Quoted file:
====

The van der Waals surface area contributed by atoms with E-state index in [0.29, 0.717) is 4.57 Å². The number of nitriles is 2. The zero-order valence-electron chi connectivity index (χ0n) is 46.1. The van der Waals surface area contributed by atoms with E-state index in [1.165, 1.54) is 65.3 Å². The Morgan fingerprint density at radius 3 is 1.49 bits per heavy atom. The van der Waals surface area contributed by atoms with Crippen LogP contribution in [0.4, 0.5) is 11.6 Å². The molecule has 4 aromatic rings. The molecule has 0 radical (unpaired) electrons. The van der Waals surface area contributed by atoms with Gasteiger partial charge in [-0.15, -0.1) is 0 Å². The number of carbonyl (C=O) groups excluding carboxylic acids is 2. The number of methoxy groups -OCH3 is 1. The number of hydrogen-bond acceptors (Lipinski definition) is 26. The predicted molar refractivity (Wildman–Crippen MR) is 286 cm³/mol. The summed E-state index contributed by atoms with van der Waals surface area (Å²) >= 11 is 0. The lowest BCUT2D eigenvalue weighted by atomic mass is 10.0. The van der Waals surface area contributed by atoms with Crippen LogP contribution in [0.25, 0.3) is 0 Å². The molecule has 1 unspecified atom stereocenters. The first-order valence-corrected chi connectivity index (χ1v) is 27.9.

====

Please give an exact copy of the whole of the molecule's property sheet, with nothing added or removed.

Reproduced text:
The van der Waals surface area contributed by atoms with E-state index in [0.29, 0.717) is 4.57 Å². The number of nitriles is 2. The zero-order valence-electron chi connectivity index (χ0n) is 46.1. The van der Waals surface area contributed by atoms with E-state index in [1.165, 1.54) is 65.3 Å². The Morgan fingerprint density at radius 3 is 1.49 bits per heavy atom. The van der Waals surface area contributed by atoms with Crippen LogP contribution in [0.4, 0.5) is 11.6 Å². The molecule has 4 aromatic rings. The molecule has 0 radical (unpaired) electrons. The van der Waals surface area contributed by atoms with Gasteiger partial charge in [-0.15, -0.1) is 0 Å². The number of carbonyl (C=O) groups excluding carboxylic acids is 2. The number of methoxy groups -OCH3 is 1. The number of hydrogen-bond acceptors (Lipinski definition) is 26. The predicted molar refractivity (Wildman–Crippen MR) is 286 cm³/mol. The summed E-state index contributed by atoms with van der Waals surface area (Å²) >= 11 is 0. The lowest BCUT2D eigenvalue weighted by atomic mass is 10.0. The van der Waals surface area contributed by atoms with Crippen LogP contribution in [0.25, 0.3) is 0 Å². The molecule has 1 unspecified atom stereocenters. The first-order valence-corrected chi connectivity index (χ1v) is 27.9.